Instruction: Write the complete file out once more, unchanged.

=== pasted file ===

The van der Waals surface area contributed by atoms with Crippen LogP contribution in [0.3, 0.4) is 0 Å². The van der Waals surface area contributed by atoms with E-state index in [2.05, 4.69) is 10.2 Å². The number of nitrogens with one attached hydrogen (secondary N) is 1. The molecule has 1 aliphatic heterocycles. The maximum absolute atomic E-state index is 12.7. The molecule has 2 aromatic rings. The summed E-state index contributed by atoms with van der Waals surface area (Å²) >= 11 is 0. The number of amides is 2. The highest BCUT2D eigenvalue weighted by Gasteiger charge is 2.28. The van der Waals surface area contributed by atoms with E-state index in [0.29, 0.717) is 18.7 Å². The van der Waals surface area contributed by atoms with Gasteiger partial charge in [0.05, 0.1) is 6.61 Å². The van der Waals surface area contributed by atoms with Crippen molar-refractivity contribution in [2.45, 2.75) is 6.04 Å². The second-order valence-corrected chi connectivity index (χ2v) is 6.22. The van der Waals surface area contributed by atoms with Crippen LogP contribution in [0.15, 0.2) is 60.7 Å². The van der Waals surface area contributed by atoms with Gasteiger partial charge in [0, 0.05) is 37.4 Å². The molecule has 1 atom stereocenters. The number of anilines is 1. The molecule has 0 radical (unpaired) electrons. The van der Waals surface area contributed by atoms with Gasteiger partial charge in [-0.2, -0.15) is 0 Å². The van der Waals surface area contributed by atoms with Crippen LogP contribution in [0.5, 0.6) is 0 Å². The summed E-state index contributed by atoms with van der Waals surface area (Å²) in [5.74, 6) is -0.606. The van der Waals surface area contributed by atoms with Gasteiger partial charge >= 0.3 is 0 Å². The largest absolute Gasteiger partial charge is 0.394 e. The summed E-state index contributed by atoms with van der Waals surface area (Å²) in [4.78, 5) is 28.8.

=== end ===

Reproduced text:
The van der Waals surface area contributed by atoms with Crippen LogP contribution in [0.3, 0.4) is 0 Å². The van der Waals surface area contributed by atoms with E-state index in [2.05, 4.69) is 10.2 Å². The number of nitrogens with one attached hydrogen (secondary N) is 1. The molecule has 1 aliphatic heterocycles. The maximum absolute atomic E-state index is 12.7. The molecule has 2 aromatic rings. The summed E-state index contributed by atoms with van der Waals surface area (Å²) >= 11 is 0. The number of amides is 2. The highest BCUT2D eigenvalue weighted by Gasteiger charge is 2.28. The van der Waals surface area contributed by atoms with E-state index in [0.29, 0.717) is 18.7 Å². The van der Waals surface area contributed by atoms with Gasteiger partial charge in [0.05, 0.1) is 6.61 Å². The van der Waals surface area contributed by atoms with Crippen molar-refractivity contribution in [2.45, 2.75) is 6.04 Å². The second-order valence-corrected chi connectivity index (χ2v) is 6.22. The van der Waals surface area contributed by atoms with Crippen LogP contribution in [0.15, 0.2) is 60.7 Å². The van der Waals surface area contributed by atoms with Gasteiger partial charge in [0, 0.05) is 37.4 Å². The molecule has 1 atom stereocenters. The number of anilines is 1. The molecule has 0 radical (unpaired) electrons. The van der Waals surface area contributed by atoms with Gasteiger partial charge in [-0.2, -0.15) is 0 Å². The van der Waals surface area contributed by atoms with Crippen LogP contribution in [0.5, 0.6) is 0 Å². The summed E-state index contributed by atoms with van der Waals surface area (Å²) in [5.74, 6) is -0.606. The van der Waals surface area contributed by atoms with Gasteiger partial charge >= 0.3 is 0 Å². The largest absolute Gasteiger partial charge is 0.394 e. The summed E-state index contributed by atoms with van der Waals surface area (Å²) in [4.78, 5) is 28.8.